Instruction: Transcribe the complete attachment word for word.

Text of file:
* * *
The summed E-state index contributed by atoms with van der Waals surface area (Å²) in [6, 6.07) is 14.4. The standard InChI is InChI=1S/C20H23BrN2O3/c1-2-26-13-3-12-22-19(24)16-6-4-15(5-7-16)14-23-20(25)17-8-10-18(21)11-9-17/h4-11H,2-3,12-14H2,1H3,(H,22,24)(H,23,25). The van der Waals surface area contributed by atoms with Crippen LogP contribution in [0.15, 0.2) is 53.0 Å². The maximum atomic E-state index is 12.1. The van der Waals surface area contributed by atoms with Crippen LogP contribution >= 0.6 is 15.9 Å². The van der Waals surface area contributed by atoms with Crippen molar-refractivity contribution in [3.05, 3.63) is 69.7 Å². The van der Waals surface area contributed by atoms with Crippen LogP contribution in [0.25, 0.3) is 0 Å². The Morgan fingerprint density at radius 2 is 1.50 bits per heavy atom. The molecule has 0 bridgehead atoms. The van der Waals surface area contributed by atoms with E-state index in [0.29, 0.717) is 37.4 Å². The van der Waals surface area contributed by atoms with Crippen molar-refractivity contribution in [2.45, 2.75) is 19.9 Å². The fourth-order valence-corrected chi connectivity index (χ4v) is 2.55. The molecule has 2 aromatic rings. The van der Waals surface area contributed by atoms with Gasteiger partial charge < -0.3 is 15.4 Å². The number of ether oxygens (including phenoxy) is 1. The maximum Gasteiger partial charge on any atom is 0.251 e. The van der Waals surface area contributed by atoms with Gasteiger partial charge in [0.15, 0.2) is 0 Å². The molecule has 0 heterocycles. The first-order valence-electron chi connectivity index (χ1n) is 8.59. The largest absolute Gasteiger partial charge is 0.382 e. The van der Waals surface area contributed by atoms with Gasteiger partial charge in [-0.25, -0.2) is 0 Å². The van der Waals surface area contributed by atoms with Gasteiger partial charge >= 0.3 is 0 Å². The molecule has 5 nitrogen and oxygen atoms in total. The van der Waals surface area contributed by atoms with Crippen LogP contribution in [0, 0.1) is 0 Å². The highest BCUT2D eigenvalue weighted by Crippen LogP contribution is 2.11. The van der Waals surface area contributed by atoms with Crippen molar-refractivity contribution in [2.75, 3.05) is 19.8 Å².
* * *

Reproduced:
The summed E-state index contributed by atoms with van der Waals surface area (Å²) in [6, 6.07) is 14.4. The standard InChI is InChI=1S/C20H23BrN2O3/c1-2-26-13-3-12-22-19(24)16-6-4-15(5-7-16)14-23-20(25)17-8-10-18(21)11-9-17/h4-11H,2-3,12-14H2,1H3,(H,22,24)(H,23,25). The van der Waals surface area contributed by atoms with Crippen LogP contribution in [0.15, 0.2) is 53.0 Å². The maximum atomic E-state index is 12.1. The van der Waals surface area contributed by atoms with Crippen LogP contribution >= 0.6 is 15.9 Å². The van der Waals surface area contributed by atoms with Crippen molar-refractivity contribution in [3.05, 3.63) is 69.7 Å². The van der Waals surface area contributed by atoms with Crippen LogP contribution in [0.25, 0.3) is 0 Å². The Morgan fingerprint density at radius 2 is 1.50 bits per heavy atom. The molecule has 0 bridgehead atoms. The van der Waals surface area contributed by atoms with E-state index in [0.29, 0.717) is 37.4 Å². The van der Waals surface area contributed by atoms with Crippen molar-refractivity contribution in [2.45, 2.75) is 19.9 Å². The fourth-order valence-corrected chi connectivity index (χ4v) is 2.55. The molecule has 2 aromatic rings. The van der Waals surface area contributed by atoms with Gasteiger partial charge < -0.3 is 15.4 Å². The number of ether oxygens (including phenoxy) is 1. The maximum Gasteiger partial charge on any atom is 0.251 e. The van der Waals surface area contributed by atoms with Gasteiger partial charge in [0.15, 0.2) is 0 Å². The molecule has 0 heterocycles. The first-order valence-electron chi connectivity index (χ1n) is 8.59. The largest absolute Gasteiger partial charge is 0.382 e. The van der Waals surface area contributed by atoms with Gasteiger partial charge in [-0.25, -0.2) is 0 Å². The van der Waals surface area contributed by atoms with Gasteiger partial charge >= 0.3 is 0 Å². The molecule has 5 nitrogen and oxygen atoms in total. The van der Waals surface area contributed by atoms with Crippen LogP contribution in [0, 0.1) is 0 Å². The highest BCUT2D eigenvalue weighted by Crippen LogP contribution is 2.11. The van der Waals surface area contributed by atoms with Crippen molar-refractivity contribution in [2.75, 3.05) is 19.8 Å².